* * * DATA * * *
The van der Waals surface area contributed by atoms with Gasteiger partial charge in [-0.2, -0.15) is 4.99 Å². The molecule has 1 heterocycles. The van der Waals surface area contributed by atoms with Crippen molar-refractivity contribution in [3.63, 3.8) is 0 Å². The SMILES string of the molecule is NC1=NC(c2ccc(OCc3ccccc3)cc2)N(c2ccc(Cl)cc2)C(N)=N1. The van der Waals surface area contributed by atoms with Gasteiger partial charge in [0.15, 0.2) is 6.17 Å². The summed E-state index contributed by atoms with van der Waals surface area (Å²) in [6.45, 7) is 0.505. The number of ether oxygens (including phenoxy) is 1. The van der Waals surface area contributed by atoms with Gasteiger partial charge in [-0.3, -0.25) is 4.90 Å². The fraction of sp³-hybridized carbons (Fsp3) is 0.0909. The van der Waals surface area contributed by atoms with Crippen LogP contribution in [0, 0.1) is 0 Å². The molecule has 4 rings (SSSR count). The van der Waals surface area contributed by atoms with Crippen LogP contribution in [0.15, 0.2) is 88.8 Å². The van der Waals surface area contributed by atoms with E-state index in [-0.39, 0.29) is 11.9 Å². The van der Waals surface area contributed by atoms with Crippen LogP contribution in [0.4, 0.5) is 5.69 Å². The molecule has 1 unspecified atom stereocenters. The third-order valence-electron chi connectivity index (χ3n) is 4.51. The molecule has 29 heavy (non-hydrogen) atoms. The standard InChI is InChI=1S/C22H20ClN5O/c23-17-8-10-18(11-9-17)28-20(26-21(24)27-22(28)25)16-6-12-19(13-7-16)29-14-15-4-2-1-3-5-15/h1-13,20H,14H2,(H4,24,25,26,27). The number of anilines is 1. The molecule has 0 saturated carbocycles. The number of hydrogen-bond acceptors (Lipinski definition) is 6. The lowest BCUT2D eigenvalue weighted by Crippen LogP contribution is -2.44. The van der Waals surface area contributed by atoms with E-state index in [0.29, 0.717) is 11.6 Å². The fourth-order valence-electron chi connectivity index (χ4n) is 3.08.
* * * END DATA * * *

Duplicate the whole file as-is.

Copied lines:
The van der Waals surface area contributed by atoms with Gasteiger partial charge in [-0.2, -0.15) is 4.99 Å². The molecule has 1 heterocycles. The van der Waals surface area contributed by atoms with Crippen molar-refractivity contribution in [3.63, 3.8) is 0 Å². The SMILES string of the molecule is NC1=NC(c2ccc(OCc3ccccc3)cc2)N(c2ccc(Cl)cc2)C(N)=N1. The van der Waals surface area contributed by atoms with Gasteiger partial charge in [0.15, 0.2) is 6.17 Å². The summed E-state index contributed by atoms with van der Waals surface area (Å²) in [6.45, 7) is 0.505. The number of ether oxygens (including phenoxy) is 1. The van der Waals surface area contributed by atoms with Gasteiger partial charge in [-0.3, -0.25) is 4.90 Å². The fraction of sp³-hybridized carbons (Fsp3) is 0.0909. The van der Waals surface area contributed by atoms with Crippen LogP contribution in [0, 0.1) is 0 Å². The molecule has 4 rings (SSSR count). The van der Waals surface area contributed by atoms with Crippen LogP contribution in [0.15, 0.2) is 88.8 Å². The van der Waals surface area contributed by atoms with E-state index in [-0.39, 0.29) is 11.9 Å². The van der Waals surface area contributed by atoms with Crippen LogP contribution in [0.4, 0.5) is 5.69 Å². The molecule has 1 unspecified atom stereocenters. The third-order valence-electron chi connectivity index (χ3n) is 4.51. The molecule has 29 heavy (non-hydrogen) atoms. The standard InChI is InChI=1S/C22H20ClN5O/c23-17-8-10-18(11-9-17)28-20(26-21(24)27-22(28)25)16-6-12-19(13-7-16)29-14-15-4-2-1-3-5-15/h1-13,20H,14H2,(H4,24,25,26,27). The number of anilines is 1. The molecule has 0 saturated carbocycles. The number of hydrogen-bond acceptors (Lipinski definition) is 6. The lowest BCUT2D eigenvalue weighted by Crippen LogP contribution is -2.44. The van der Waals surface area contributed by atoms with E-state index in [0.29, 0.717) is 11.6 Å². The fourth-order valence-electron chi connectivity index (χ4n) is 3.08.